Oppa Dahieh Style: Searching for K-Pop in Hizballah land

Oppa Dahieh Style: Searching for K-Pop in Hizballah land
Beirut's southern suburb is the new Gangnam for the South Korean video blogger who calls himself The Daily Oppa.
4 min read
04 Jul, 2017
South Korean K-pop group 'Twice' [AFP]
Beirut's southern suburb is the new Gangnam for the American-Korean video blogger who calls himself The Daily Oppa

The youth, whose real name is Tophy Cho, has spent a good chunk of his time in Lebanon this year, looking for Arab fans of Korean pop music bands, known as K-pop, discovering the country's charms and food, and mythbusting stereotypes about the Middle East common in his home country and beyond.

K-pop is huge around the world, and the Middle East, Lebanon included, is no exception.

The Daily Oppa has produced several videos from different parts of Lebanon – doing everything from riding retro buses in the mountainous Druze-majority Chouf to smoking shisha in Hamra, Beirut's hippest district.

As if none of this is random enough, his latest video, posted on June 17, took him to Dahieh, a major residential suburb of Beirut that is also home to the powerful militia Hizballah's political and media apparatuses. 

The Daily Oppa's founder said he wanted to go check out the sprawling suburb after receiving warnings it would be unsafe and unwelcoming. 

Oppa, or older brother, ended up making new chingu, or friends there, seeing an amateur K-pop performance and he even took part in Shia religious processions on Ashura.

K-pop in Arabia

He has visited other Arab countries, including Egypt.

"My interest in Lebanon and Arab countries in general stems from a trip in Turkey while I was on my way to South Korea to visit family.

"The flight to South Korea stopped in Istanbul and I decided to browse the city for 10 days alone more out of curiosity than any cultural or historic knowledge of the place. To my surprise, I kept meeting people who were fans of K-pop and K-dramas," Cho said.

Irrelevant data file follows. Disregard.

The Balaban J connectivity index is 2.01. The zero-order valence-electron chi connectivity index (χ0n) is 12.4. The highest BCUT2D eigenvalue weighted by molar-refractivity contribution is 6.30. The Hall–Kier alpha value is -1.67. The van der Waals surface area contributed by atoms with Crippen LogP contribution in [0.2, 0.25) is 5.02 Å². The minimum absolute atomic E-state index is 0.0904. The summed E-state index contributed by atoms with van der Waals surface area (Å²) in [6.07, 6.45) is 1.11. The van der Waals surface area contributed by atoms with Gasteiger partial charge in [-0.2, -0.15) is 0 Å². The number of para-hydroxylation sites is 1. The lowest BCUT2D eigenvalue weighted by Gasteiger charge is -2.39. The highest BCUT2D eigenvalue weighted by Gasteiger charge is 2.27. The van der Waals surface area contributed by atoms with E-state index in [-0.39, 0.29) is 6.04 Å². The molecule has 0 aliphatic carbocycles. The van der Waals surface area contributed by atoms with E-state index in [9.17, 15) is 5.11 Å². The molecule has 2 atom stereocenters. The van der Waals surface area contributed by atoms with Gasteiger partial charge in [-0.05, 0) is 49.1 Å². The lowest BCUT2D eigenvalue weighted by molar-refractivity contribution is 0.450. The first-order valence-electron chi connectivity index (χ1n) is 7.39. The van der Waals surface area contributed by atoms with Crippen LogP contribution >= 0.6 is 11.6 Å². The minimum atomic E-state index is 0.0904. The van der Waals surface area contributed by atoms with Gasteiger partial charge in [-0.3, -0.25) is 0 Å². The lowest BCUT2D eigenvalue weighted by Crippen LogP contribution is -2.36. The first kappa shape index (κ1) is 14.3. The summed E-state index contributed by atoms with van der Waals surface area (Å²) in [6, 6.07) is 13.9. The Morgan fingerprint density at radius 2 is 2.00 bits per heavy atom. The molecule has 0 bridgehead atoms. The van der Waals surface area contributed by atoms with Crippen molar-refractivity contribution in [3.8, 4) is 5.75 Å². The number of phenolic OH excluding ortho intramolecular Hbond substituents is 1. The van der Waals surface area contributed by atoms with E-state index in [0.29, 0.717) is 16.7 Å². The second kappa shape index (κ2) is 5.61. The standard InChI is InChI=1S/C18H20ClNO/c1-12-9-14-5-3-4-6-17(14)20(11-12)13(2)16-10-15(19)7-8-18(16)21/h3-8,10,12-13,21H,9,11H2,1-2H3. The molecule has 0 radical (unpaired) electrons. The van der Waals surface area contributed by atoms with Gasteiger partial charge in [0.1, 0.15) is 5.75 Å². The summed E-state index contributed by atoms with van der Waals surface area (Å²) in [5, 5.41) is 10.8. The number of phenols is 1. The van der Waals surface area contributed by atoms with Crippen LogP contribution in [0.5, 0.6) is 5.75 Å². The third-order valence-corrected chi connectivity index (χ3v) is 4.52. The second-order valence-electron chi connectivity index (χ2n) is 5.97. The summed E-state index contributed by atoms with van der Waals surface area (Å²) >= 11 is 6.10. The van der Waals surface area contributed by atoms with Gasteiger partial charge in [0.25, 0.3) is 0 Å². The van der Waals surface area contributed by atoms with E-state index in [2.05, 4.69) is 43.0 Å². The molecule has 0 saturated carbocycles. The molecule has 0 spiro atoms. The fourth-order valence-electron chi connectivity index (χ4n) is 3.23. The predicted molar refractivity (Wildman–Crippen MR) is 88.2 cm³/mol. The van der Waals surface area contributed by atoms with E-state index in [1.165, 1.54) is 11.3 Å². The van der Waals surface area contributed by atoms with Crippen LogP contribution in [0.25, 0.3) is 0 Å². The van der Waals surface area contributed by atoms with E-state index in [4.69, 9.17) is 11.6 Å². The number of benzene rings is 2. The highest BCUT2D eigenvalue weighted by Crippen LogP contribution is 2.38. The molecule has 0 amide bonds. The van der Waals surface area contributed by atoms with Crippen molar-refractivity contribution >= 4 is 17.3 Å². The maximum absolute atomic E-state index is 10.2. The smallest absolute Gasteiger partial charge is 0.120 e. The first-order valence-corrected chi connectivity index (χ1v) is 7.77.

"But maybe the biggest surprise for me was when some of my newly found Turkish friends told me that K-pop is even a bigger deal in the Arab world," he added in a Facebook message.

This is when he decided to make a social media channel for Arab K-pop fans. Through the channel, he began to make friends with Arab 'K-poppers' from places such as Egypt, Morocco, Algeria, Tunisia, Jordan, Lebanon and even Syria.

"The more I learned about their story, their history, their culture… the more I began to respect and appreciate all these people I was getting to know from a very different world than my own," Cho said.

Pop diplomacy

What is special about Arabic K-poppers is that the people who listen to it love it, he explains.

"Although I don’t consider K-pop big in the Middle East the interest is large enough that last year Abu Dhabi held KCON, which is a K-pop convention that happens in places such as Paris, New York… Los Angeles. So the fact that KCON is now being hosted in Abu Dhabi shows there’s enough interest in K-pop in the Middle East to bring their favourite artists."

The impressions people in South Korea have of the Middle East regions are generally based on media stereotypes, he says.

"I do believe that if Korean people make the effort to visit the countries that I have they would realise there’s enough cultural similarities to find some sort of kinship… a bonding… with Arab people as our traditions and values can be very similar in ways," he continued. 

On the flip side, Cho tells The New Arab, the impressions people have of Korea in the Middle East depend on if they are K-pop fans or not.

"Despite the fact there is a lot of people who don’t know about South Korea the intentions are rarely ever ill-natured. When people ask me questions it almost always comes from a true place and not out of any disrespect.

K-pop has been a powerful source for mutual cultural understanding. My perception of who Arab people are is very different from before starting my K-pop social media channels. And I think the same goes for the Arabs who fell in love with K-pop."